Luke Brennan writes:
Maria Ryan writes:
As an avid reader of Broadsheet, I would like to take this opportunity to wish you a very happy sixth birthday. We here in the National Library of Ireland have archived your website since 2011 and we thought on this occasion you or your readers might like to take a trip down memory lane.
Earlier: Now We Are Six
Composites (each of which was painstaking assembled over three months like a reverse jigsaw puzzle) drawn from snippets of up to 70 photographs found in the US Library of Congress Archives by artist Jim Kazanjian. Sez he:
My current series is inspired by the classic horror literature of H.P. Lovecraft, Algernon Blackwood and similar authors. I am intrigued with the narrative archetypes these writers utilize to transform the commonplace into something sinister and foreboding. In my work, I prefer to use these devices as a means to generate entry points for the viewer. I’m interested in occupying a space where the mundane intersects the strange, and the familiar becomes alien. In a sense, I am attempting to render the sublime.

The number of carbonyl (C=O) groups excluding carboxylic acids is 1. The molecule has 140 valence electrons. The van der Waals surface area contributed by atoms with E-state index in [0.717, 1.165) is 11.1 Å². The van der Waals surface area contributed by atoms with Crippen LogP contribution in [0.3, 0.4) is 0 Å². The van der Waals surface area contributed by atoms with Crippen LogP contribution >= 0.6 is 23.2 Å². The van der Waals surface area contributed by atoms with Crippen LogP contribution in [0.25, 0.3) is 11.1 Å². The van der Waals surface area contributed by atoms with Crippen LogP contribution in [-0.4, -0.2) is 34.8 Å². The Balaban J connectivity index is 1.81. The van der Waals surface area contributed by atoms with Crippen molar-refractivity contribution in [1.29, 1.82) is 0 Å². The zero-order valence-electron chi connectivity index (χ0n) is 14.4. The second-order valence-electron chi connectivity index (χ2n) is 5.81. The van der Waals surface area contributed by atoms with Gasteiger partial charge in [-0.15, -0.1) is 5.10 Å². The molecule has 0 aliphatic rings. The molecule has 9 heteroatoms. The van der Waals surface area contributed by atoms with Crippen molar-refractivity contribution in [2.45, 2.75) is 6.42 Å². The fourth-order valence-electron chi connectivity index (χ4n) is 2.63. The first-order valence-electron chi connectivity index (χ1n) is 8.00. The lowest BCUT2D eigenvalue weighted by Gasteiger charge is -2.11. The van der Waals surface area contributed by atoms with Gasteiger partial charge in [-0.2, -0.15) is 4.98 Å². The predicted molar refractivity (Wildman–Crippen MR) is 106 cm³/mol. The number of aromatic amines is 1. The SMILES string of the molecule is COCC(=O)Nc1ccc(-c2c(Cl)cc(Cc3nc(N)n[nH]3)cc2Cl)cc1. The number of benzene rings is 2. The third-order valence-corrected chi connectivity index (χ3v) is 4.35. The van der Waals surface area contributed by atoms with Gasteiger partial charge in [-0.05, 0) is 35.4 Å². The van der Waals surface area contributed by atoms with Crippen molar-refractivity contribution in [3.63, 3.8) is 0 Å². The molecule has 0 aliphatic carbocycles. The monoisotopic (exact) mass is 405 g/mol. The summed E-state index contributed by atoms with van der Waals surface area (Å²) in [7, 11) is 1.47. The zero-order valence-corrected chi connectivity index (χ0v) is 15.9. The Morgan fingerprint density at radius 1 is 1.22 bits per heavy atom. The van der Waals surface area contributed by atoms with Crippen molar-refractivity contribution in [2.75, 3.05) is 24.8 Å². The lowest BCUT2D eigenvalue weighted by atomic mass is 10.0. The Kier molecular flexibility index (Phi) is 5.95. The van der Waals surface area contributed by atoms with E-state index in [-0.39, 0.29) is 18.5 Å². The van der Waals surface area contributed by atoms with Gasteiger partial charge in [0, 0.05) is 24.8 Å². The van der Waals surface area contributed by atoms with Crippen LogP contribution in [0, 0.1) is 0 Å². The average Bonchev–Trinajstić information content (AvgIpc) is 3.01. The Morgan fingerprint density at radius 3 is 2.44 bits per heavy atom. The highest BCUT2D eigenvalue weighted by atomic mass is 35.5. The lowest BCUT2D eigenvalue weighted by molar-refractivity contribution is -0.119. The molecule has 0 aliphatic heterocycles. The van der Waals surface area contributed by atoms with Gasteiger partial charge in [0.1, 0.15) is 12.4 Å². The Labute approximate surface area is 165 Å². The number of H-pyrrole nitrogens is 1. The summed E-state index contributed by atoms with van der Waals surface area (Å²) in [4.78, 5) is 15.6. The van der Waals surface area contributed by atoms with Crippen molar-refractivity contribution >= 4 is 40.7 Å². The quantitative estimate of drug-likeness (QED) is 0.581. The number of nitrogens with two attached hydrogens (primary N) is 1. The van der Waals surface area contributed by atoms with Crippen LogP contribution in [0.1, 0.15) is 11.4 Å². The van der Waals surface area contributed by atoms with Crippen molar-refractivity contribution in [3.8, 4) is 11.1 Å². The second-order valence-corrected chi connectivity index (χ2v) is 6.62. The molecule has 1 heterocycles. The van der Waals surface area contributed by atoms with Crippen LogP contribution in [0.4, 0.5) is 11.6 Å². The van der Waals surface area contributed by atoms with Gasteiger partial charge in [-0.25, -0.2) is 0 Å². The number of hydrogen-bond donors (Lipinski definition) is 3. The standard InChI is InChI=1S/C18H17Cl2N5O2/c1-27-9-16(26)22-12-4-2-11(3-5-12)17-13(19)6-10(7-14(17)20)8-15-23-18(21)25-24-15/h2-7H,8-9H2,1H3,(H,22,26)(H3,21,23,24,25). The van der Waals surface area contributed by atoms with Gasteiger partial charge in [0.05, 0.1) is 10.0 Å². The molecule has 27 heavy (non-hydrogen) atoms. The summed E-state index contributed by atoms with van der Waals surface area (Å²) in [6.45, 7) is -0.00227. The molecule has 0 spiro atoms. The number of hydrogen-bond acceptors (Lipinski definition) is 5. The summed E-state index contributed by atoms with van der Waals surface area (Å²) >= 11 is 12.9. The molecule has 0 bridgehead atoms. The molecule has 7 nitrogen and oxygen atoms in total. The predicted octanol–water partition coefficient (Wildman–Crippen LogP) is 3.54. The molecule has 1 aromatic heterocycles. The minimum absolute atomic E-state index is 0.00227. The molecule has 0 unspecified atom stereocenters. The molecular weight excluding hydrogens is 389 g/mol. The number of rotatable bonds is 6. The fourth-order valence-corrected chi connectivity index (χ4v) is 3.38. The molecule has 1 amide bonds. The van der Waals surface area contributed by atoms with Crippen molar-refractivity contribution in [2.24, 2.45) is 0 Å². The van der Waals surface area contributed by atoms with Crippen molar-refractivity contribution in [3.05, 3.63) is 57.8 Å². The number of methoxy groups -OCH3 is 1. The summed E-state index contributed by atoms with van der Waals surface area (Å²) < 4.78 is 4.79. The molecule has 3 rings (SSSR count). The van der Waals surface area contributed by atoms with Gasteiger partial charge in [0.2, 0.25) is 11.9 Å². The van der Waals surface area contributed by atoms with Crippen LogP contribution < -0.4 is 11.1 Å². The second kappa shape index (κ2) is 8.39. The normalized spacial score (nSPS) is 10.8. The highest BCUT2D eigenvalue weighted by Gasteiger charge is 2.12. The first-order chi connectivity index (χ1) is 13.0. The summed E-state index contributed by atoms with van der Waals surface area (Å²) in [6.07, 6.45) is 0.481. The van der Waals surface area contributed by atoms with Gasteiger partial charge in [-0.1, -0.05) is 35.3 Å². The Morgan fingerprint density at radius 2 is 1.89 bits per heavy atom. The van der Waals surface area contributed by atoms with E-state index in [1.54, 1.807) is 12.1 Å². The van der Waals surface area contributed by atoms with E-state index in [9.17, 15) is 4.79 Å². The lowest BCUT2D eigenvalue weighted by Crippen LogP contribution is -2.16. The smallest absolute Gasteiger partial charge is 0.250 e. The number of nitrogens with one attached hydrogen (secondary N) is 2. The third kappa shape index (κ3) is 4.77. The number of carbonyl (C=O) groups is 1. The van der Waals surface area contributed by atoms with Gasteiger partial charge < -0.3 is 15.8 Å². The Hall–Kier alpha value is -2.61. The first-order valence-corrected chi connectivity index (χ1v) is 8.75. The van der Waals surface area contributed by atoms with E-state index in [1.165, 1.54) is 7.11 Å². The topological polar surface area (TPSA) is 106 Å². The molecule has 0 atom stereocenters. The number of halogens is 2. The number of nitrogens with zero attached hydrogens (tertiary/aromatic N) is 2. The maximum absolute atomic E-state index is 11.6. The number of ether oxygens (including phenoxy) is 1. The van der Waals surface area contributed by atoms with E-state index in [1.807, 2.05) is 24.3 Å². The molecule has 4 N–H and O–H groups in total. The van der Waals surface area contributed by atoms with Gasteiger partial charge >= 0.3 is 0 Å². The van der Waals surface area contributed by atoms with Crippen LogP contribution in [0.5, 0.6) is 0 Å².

Bordered by Aughrim Street, Prussia Street and the North Circular Road, the Dublin cattle market was opened by the Rt. Hon. J.P. Vereher, Lord Mayor of Dublin in 1863. It was one of the biggest in Britain or Ireland. It operated every Thursday and before the break of dawn, cattle would arrive in by road from all parts of Ireland, primarily coming from Celbridge, Chapelizod, Dunshaughlin and Ashbourne. Some grazed overnight in fields along the Cabra Road. Many farmers indulged in the spit and shake excitement of selling the poor auld beasties amid the confines of the City Arms Hotel in Prussia Street and Hanlon’s Pub.
The poo-trails radiating out from the place were said to be legendary.
(H/T: Spaghetti Hoop)